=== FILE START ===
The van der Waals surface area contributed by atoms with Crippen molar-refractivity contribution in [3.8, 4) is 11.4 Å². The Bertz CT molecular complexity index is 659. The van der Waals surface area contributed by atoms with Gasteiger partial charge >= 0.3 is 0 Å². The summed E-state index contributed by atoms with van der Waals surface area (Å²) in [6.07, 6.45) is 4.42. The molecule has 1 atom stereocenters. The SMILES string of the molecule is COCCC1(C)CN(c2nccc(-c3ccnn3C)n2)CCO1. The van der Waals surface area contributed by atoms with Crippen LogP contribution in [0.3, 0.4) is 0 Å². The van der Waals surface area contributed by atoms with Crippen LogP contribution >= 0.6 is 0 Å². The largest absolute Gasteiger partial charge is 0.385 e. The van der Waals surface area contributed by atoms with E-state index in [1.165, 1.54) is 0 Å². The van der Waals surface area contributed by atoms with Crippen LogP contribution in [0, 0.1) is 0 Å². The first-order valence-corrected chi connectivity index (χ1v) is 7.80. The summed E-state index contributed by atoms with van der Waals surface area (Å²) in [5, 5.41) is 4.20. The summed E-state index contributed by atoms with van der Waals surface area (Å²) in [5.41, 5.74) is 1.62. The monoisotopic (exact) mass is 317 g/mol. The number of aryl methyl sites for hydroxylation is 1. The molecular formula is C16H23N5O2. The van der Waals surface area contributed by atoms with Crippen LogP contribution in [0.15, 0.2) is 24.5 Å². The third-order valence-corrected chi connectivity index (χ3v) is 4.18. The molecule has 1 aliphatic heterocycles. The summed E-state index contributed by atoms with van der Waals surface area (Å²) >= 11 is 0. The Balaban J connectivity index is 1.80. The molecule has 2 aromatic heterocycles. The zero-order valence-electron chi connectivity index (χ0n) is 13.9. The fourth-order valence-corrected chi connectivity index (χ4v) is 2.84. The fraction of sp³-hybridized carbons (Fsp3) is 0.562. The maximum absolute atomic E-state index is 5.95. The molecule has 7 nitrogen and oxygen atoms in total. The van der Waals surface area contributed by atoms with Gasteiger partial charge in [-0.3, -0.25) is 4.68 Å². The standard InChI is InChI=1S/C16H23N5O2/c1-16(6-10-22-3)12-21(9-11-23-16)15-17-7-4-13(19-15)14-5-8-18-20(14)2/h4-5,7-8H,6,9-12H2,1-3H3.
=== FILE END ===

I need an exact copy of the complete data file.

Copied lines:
The van der Waals surface area contributed by atoms with Crippen molar-refractivity contribution in [3.8, 4) is 11.4 Å². The Bertz CT molecular complexity index is 659. The van der Waals surface area contributed by atoms with Gasteiger partial charge >= 0.3 is 0 Å². The summed E-state index contributed by atoms with van der Waals surface area (Å²) in [6.07, 6.45) is 4.42. The molecule has 1 atom stereocenters. The SMILES string of the molecule is COCCC1(C)CN(c2nccc(-c3ccnn3C)n2)CCO1. The van der Waals surface area contributed by atoms with Crippen LogP contribution in [0.3, 0.4) is 0 Å². The van der Waals surface area contributed by atoms with Crippen LogP contribution >= 0.6 is 0 Å². The largest absolute Gasteiger partial charge is 0.385 e. The van der Waals surface area contributed by atoms with E-state index in [1.165, 1.54) is 0 Å². The van der Waals surface area contributed by atoms with Crippen LogP contribution in [0, 0.1) is 0 Å². The first-order valence-corrected chi connectivity index (χ1v) is 7.80. The summed E-state index contributed by atoms with van der Waals surface area (Å²) in [5, 5.41) is 4.20. The summed E-state index contributed by atoms with van der Waals surface area (Å²) in [5.41, 5.74) is 1.62. The monoisotopic (exact) mass is 317 g/mol. The number of aryl methyl sites for hydroxylation is 1. The molecular formula is C16H23N5O2. The van der Waals surface area contributed by atoms with Crippen LogP contribution in [0.15, 0.2) is 24.5 Å². The third-order valence-corrected chi connectivity index (χ3v) is 4.18. The molecule has 1 aliphatic heterocycles. The summed E-state index contributed by atoms with van der Waals surface area (Å²) >= 11 is 0. The Balaban J connectivity index is 1.80. The molecule has 2 aromatic heterocycles. The zero-order valence-electron chi connectivity index (χ0n) is 13.9. The fourth-order valence-corrected chi connectivity index (χ4v) is 2.84. The fraction of sp³-hybridized carbons (Fsp3) is 0.562. The maximum absolute atomic E-state index is 5.95. The molecule has 7 nitrogen and oxygen atoms in total. The van der Waals surface area contributed by atoms with Gasteiger partial charge in [-0.3, -0.25) is 4.68 Å². The standard InChI is InChI=1S/C16H23N5O2/c1-16(6-10-22-3)12-21(9-11-23-16)15-17-7-4-13(19-15)14-5-8-18-20(14)2/h4-5,7-8H,6,9-12H2,1-3H3.